Angels expected to non-tender Gordon Beckham

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Tomorrow night is the deadline for teams to tender contracts to arbitration-eligible players on their 40-man roster. With that in mind, Alden Gonzalez of MLB.com reports that the Angels are expected to non-tender infielder Gordon Beckham.

Beckham was acquired from the White Sox in late August and batted .268 with two home runs and a .756 OPS in 61 plate appearances down the stretch. The 28-year-old owns a disappointing .660 OPS (80 OPS+) since his rookie season in 2009 and simply isn’t worth the estimated $5 million salary that he would likely receive in his final year of arbitration. The Angels are interested in bringing him back at a lesser rate to serve as a backup infielder, but the former top prospect will be free to explore opportunities elsewhere.

The Angels are also expected to non-tender left-hander Wade LeBlanc, but David Freese will be tendered a contract for 2015. Freese earned $5.05 million this past season while batting .260/.321/.383 with 10 home runs and 55 RBI in 134 games. He’s arbitration-eligible for the final time this winter.

Max Scherzer: ‘There’s no reason to engage with MLB in any further compensation reductions’

Max Scherzer
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MLBPA player representative Max Scherzer sent out a short statement late Wednesday night regarding the ongoing negotiations between the owners and the union. On Tuesday, ownership proposed a “sliding scale” salary structure on top of the prorated pay cuts the players already agreed to back in March. The union rejected the proposal, with many worrying that it would drive a wedge in the union’s constituency.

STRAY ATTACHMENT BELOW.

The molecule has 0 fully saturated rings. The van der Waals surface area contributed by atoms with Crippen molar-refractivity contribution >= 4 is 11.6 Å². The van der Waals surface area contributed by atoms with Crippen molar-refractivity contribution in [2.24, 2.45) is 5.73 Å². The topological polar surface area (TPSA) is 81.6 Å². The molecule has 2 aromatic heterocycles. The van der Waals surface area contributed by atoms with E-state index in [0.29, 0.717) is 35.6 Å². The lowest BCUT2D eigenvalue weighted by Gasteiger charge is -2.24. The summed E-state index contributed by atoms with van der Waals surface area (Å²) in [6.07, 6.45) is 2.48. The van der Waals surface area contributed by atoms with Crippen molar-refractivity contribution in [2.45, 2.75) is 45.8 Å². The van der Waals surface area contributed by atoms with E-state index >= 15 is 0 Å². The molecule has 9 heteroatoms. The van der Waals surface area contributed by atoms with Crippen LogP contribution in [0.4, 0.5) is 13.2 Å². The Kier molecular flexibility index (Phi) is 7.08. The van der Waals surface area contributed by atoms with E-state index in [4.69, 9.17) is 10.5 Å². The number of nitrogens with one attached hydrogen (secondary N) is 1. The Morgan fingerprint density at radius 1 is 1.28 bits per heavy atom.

Scherzer is one of eight players on the MLBPA executive subcommittee along with Andrew Miller, Daniel Murphy, Elvis Andrus, Cory Gearrin, Chris Iannetta, James Paxton, and Collin McHugh.

Scherzer’s statement:

After discussing the latest developments with the rest of the players there’s no reason to engage with MLB in any further compensation reductions. We have previously negotiated a pay cut in the version of prorated salaries, and there’s no justification to accept a 2nd pay cut based upon the current information the union has received. I’m glad to hear other players voicing the same viewpoint and believe MLB’s economic strategy would completely change if all documentation were to become public information.

Indeed, aside from the Braves, every other teams’ books are closed, so there has been no way to fact-check any of the owners’ claims. Cubs chairman Tom Ricketts, for example, recently said that 70 percent of the Cubs’ revenues come from “gameday operations” (ticket sales, concessions, etc.). But it went unsubstantiated because the Cubs’ books are closed. The league has only acknowledged some of the union’s many requests for documentation. Without supporting evidence, Ricketts’ claim, like countless others from team executives, can only be taken as an attempt to manipulate public sentiment.

Early Thursday morning, ESPN’s Jeff Passan reported that the MLBPA plans to offer a counter-proposal to MLB in which the union would suggest a season of more than 100 games and fully guaranteed prorated salaries. It seems like the two sides are quite far apart, so it may take longer than expected for them to reach an agreement.